I need to commend L/Cpl Craft on his long article about his Viet Nam exploits and actually things were going pretty good and were interesting until he brought up Con Thien and Khe Sanh. I was with 1/9....actually we had two nick names...."The walking Dead" and sometimes we would be referred to as the "Ghost Battalion." Two pumps in-country and four PHs does not make me an expert on Viet Nam or where and what I did in Viet Nam nor does it allow my memory to remain "picture perfect." I submit, I have forgotten much after 36 years.....31 of which was on active duty :-) Sometimes I have to be reminded by my friends at the Marine Corps League of things I participated in but cannot remember the detail they have and many of them were in for 2-4 honorable years way back when it all happened. Well, no need to expand on Con Thien....if you were in 1/9 from 67-69 at least (Even if you were with another unit as far as that goes), you pretty much know what happened there and yes, it was tough in terms of loss of life and other casualties and much has been written about Con Thien. Much has been written about Khe Sanh as well and the ironic thing for me was that it took me 25 years (On active duty at the time) to even know their was a Khe Sanh Veterans Association or even a 1/9 Association. Funny, being on AD does not mean you are in touch! I actually was in Washington, DC in 1993 for their (Khe Sanh Veterans Association) 25th reunion and was a LtCol at the time and I happened to find out about the reunion by chance while TAD to HQMC. Few from 1/9 were there but the 26th Marines were well represented and our brave Navy Corpsman that were part of (notice I did not say assigned) our organizations could make it were there as well. Can't say enough about Navy Corpsman folks!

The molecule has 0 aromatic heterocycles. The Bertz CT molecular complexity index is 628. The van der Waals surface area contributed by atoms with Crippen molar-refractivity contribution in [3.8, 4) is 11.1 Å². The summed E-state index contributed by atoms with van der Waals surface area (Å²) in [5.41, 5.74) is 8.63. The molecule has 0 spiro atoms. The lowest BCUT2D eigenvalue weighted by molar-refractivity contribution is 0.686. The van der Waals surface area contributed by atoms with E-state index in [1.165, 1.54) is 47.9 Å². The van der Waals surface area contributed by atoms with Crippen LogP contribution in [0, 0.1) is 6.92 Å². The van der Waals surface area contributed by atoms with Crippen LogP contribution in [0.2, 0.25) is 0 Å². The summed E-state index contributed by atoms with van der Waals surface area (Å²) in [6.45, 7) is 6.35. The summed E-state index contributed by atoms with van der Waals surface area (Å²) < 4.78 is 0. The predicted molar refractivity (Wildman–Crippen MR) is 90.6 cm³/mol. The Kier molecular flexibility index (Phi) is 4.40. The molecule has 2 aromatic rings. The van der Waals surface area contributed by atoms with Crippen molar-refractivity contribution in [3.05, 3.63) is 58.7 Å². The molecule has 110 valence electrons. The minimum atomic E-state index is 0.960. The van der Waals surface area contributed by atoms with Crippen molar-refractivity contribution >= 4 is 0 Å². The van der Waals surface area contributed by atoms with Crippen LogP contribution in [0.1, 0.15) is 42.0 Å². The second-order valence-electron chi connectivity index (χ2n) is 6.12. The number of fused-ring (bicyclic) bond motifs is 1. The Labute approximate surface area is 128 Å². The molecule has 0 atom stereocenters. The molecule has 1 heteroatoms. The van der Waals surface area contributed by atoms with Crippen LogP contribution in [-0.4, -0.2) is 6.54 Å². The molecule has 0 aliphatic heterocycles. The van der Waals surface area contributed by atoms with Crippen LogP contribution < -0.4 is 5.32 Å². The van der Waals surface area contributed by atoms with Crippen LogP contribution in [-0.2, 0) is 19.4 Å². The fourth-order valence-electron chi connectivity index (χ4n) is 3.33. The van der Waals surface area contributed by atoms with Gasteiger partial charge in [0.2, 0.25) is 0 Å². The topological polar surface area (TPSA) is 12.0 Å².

Okay....let me get on with this...... L/Cpl Craft, my memory of Khe Sanh is still pretty vivid and the statistics you spoke of can be validated by reading a HQMC publication on Khe Sanh that was printed around 1970 or 1971. 1/9 was only one of a few Marine air and ground units that actually were at Khe Sanh in January 1968.....TET....for the "Siege." We were assigned the outer perimeter and not in the Combat Base itself. Our lines stretched a long way around and the outer perimeter and the Drop Zone for parachuted supplies were dropped in that area (Not enough medals were given to the red patchers who, under mortar, arty and rocket fire were out there picking those supplies up without cover) we could look up at the hills the 26th Marines defended daily which is beyond most people's comprehension. Wow, were these Marines tough and very brave!